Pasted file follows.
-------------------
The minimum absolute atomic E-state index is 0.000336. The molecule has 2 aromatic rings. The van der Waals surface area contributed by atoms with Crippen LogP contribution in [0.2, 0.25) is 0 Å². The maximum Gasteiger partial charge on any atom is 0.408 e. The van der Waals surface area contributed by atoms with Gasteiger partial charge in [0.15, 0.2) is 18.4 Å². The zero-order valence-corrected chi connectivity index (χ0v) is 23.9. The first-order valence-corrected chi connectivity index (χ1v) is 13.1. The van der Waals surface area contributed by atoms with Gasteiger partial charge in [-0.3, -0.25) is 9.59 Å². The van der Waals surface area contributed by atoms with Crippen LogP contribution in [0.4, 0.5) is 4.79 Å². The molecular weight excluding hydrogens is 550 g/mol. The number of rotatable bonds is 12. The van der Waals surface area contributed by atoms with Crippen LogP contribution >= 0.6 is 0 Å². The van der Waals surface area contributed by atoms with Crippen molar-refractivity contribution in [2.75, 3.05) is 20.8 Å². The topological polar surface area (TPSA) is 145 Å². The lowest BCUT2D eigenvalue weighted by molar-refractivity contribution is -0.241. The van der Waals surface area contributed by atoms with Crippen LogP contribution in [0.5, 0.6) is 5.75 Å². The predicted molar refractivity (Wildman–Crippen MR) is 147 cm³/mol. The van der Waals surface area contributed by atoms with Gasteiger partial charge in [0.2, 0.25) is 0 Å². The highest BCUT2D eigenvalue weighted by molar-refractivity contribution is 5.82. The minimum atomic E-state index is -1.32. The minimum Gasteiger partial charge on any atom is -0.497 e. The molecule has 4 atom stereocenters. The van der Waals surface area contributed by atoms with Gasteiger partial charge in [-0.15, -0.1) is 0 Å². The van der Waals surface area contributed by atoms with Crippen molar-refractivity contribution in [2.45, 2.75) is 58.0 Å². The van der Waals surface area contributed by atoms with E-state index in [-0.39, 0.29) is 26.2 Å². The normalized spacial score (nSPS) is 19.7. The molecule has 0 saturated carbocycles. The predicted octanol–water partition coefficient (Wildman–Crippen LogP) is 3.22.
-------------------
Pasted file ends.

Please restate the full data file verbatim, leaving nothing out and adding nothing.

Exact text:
The minimum absolute atomic E-state index is 0.000336. The molecule has 2 aromatic rings. The van der Waals surface area contributed by atoms with Crippen LogP contribution in [0.2, 0.25) is 0 Å². The maximum Gasteiger partial charge on any atom is 0.408 e. The van der Waals surface area contributed by atoms with Gasteiger partial charge in [0.15, 0.2) is 18.4 Å². The zero-order valence-corrected chi connectivity index (χ0v) is 23.9. The first-order valence-corrected chi connectivity index (χ1v) is 13.1. The van der Waals surface area contributed by atoms with Gasteiger partial charge in [-0.3, -0.25) is 9.59 Å². The van der Waals surface area contributed by atoms with Crippen LogP contribution in [0.4, 0.5) is 4.79 Å². The molecular weight excluding hydrogens is 550 g/mol. The number of rotatable bonds is 12. The van der Waals surface area contributed by atoms with Crippen LogP contribution >= 0.6 is 0 Å². The van der Waals surface area contributed by atoms with Crippen molar-refractivity contribution in [2.75, 3.05) is 20.8 Å². The topological polar surface area (TPSA) is 145 Å². The lowest BCUT2D eigenvalue weighted by molar-refractivity contribution is -0.241. The van der Waals surface area contributed by atoms with Crippen LogP contribution in [0.5, 0.6) is 5.75 Å². The predicted molar refractivity (Wildman–Crippen MR) is 147 cm³/mol. The van der Waals surface area contributed by atoms with Gasteiger partial charge in [0.2, 0.25) is 0 Å². The highest BCUT2D eigenvalue weighted by molar-refractivity contribution is 5.82. The minimum atomic E-state index is -1.32. The minimum Gasteiger partial charge on any atom is -0.497 e. The molecule has 4 atom stereocenters. The van der Waals surface area contributed by atoms with Gasteiger partial charge in [-0.15, -0.1) is 0 Å². The van der Waals surface area contributed by atoms with Crippen molar-refractivity contribution in [2.45, 2.75) is 58.0 Å². The van der Waals surface area contributed by atoms with E-state index in [-0.39, 0.29) is 26.2 Å². The normalized spacial score (nSPS) is 19.7. The molecule has 0 saturated carbocycles. The predicted octanol–water partition coefficient (Wildman–Crippen LogP) is 3.22.